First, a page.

6. Lake Kariba: Zambia’s tourist department boasts that this manmade body of water is the host of “Zambia’s undiscovered Rivera!” Not quite, but it is very pleasing and can make for a welcome break from high-adrenaline white-water rafting and safaris. Get cozy in one of the lodges on Lake Kariba, or rent a houseboat. Learn about the dam that created the lake and the efforts to rehabilitate the Batonga tribe, which was displaced by the lake’s creation.
7. Lusaka: If you are traveling in Zambia, you have probably seen many a metropolis more impressive than the capital city, but no trip to Zambia would be complete without at least one or two nights in Lusaka. Check on the Lowdown for a list of what’s going on about town, and maybe visit a nightclub or a bar. Though its wares may not be on the level of those available elsewhere, browsing through a market just for the experience may be fun. For crafts, visit the Kabwata Cultural Village; an excellent ceramics market is held on the last Saturday of every month in the suburb of Kabulonga near the Dutch Reform Church.
8. Shiwa Ng’andu: The British officer who started this renowned, resort-style lodge had come to the region to map the border lines between British and Belgium colonial claims. Legend has it that Stewart Gore-Brown fell in love with the area around Shiwa Ng’andu and, having purchased it for a song in 1914, returned to it after World War I to build a massive estate. A visit to Shiwa Ng’andu is akin to a trip to the past. Make sure to stop by the Kapishya, a natural hot spring, which sounds mighty relaxing to us.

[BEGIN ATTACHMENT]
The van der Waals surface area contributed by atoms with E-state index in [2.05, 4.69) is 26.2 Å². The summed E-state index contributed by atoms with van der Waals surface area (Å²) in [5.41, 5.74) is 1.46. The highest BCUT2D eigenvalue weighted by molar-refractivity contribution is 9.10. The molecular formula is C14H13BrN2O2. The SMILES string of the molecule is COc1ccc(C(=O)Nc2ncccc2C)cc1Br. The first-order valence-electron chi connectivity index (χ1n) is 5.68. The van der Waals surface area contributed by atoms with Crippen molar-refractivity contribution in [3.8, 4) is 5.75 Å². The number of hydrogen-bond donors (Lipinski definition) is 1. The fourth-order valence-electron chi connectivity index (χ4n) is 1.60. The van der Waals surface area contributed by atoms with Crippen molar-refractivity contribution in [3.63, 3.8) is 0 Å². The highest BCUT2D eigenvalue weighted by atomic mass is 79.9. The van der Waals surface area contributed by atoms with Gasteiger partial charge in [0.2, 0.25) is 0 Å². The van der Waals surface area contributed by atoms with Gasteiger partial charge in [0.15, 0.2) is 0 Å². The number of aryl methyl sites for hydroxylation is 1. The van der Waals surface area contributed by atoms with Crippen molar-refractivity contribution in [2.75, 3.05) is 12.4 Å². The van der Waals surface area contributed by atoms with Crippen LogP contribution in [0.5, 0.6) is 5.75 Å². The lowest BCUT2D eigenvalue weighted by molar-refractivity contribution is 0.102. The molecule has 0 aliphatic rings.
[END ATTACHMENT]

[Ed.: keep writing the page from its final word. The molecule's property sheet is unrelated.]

Though Zambia seems to fall in that tropical zone where seasons have no home, there are in fact three seasons, each offering a different reason for visiting. The dry season, from May to August, is the coolest period, and travelers seeking to see lush flora and the falls at their strongest may want to visit early at that time. The hot season, from September to November, is marked by scorching heat and extremely dry conditions but may appeal to safari-goers who want the chance to see large groups of animals clustered around ponds of water. The wet season, from December to April, can be very rainy. It’s better to catch the early end of the dry season, when the benefits of the rain are still there but you can leave the umbrella at home.
Visas: Most visitors to Zambia, including British, Australian, and Canadian citizens, will need to get a visa at an embassy beforehand or at the port of entry upon their arrival. Visa fees can vary from $40 to $100. Visitors departing by air will also need to cover a $25 departure tax.
The usual visa advice applies: make sure you have enough space in your passport (typically two blank consecutive pages), and try to do all the visa work before you leave home to forestall travel-time hassles.